...more on capacitors in cars


Gold Member
Username: Glasswolf

NorthWest, Michigan USA

Post Number: 4771
Registered: Dec-03
on a side note, it's not that I personally have a habit of blowing up electrolytics, but I have seen a few cars brought into the shop where some kid tried to wire one up, didn't RTFM, and did manage to get one to "vent" itself inside the car. trust me, it can be rather explosive due to the rate of depressurization and just the raw size of those caps.

But as annonymous noted in the prior thread, anything is dangerous when it's misused.

I see enough people short out amplifiers and head units by sloppy work, miswiring, not knowing what they're doing, etc. I hate to think of what happens when these people meet something that has more potential energy stored in it.
generally, 12 volt car electrical systems don't hurt folks.. much. The problem with that, is it leads to carelessness at times.

Unregistered guest
GlassWolf, do you charge them more when the wiring is burnt so bad you can no longer tell which color insulation belongs on which wire?

Yes, even sporks can kill in the wrong hands. I'm a big fan of DIY'ing but people ought to put the necessary effort into doing their homework, the info printed on the box isn't sufficient. If you don't know what ohm's law is, don't mess with stiffening caps, the real danger isn't the caps or the voltage or the current, it's the people, and always will be.

OOOk let's raise some hell. Who here thinks its all been said about stiffening caps and therefore this is a waste of space???

Good, close this page now, as for the rest..

What's the shelf life of these suckers, does any one brand stand over the rest in this respect? Or do they even tell you?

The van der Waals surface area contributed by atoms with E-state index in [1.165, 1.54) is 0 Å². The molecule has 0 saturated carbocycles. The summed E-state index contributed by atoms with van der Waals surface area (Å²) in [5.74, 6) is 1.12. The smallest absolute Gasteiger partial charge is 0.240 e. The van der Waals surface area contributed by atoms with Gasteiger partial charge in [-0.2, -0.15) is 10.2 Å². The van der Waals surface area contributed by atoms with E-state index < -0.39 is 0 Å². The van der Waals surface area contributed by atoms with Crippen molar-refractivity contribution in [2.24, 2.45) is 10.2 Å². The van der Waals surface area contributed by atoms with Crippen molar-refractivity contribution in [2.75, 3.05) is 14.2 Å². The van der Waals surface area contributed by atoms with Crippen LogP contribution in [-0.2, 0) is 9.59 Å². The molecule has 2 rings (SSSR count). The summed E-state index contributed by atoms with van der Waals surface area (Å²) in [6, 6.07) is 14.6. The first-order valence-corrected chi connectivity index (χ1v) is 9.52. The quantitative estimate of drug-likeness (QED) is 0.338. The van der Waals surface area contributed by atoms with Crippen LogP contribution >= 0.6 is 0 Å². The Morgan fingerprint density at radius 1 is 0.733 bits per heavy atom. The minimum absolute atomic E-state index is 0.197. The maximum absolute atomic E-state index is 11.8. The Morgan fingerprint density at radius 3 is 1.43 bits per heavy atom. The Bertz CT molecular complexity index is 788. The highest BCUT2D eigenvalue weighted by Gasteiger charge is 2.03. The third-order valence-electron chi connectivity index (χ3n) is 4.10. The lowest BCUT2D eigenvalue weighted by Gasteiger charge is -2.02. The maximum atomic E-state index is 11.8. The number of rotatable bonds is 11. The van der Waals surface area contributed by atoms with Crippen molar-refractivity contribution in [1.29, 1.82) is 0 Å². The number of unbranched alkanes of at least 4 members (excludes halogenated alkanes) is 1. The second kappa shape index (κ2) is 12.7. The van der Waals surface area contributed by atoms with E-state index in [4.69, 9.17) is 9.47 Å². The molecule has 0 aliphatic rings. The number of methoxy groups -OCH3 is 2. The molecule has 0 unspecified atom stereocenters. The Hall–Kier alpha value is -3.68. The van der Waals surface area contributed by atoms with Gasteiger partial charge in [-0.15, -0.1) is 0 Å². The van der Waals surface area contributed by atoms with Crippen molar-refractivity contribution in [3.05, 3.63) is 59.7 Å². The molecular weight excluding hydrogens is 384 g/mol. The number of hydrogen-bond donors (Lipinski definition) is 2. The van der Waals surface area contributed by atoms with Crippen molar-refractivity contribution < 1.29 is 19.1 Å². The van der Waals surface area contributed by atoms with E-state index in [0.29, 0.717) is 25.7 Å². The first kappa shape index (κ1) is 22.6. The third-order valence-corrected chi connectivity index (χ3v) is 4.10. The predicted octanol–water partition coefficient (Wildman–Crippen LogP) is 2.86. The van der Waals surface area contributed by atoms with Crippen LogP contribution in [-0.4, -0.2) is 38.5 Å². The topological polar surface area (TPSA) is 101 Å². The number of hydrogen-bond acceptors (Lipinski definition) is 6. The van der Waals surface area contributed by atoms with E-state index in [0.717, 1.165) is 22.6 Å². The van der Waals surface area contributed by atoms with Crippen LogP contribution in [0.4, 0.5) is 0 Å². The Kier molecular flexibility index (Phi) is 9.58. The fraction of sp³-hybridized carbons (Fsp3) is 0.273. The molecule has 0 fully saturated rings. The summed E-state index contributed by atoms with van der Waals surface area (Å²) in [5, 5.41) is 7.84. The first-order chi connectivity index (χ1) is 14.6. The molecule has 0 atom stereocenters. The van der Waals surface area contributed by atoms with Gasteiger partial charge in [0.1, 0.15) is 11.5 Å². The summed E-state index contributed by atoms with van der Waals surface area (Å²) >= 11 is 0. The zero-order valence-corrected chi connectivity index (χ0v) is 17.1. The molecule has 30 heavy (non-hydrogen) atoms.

What else..

Let's say you find a deal on a brand new stiffening cap who's shelf life is near the end.. what do you do?

You can try re-forming it, but you better know what you're doing. I've heard of various ways of doing this, they all have one thing in common "limiting the current".

This is probably the real and true reason for manufacturers wanting you to precharge the caps before use, you're essentially re-forming them. I would still discharge it again before actually installing it though. Just so I dont' weld anything.


Gold Member
Username: Glasswolf

NorthWest, Michigan USA

Post Number: 4816
Registered: Dec-03
I haven't seen much on their shelf life, but most of them should last longer tahn the car.. haha

you remind me of a quote I heard once.. something like "if guns kills people, then can I blame my pencil for my spelling mistakes?" hahaha

the other reason for pre-charging a cap is to equalize the voltage differential between the battery and the capacitor when you connect it.
Mainly it just avoids sparking and such, which can be very bad since you're often pretty close to a gas tank and such in the trunks of cars.
As for shelf lives, I'd just toss out the cap and buy another. They're only about $50-100.
It's not like tossing out your $1500 head unit.
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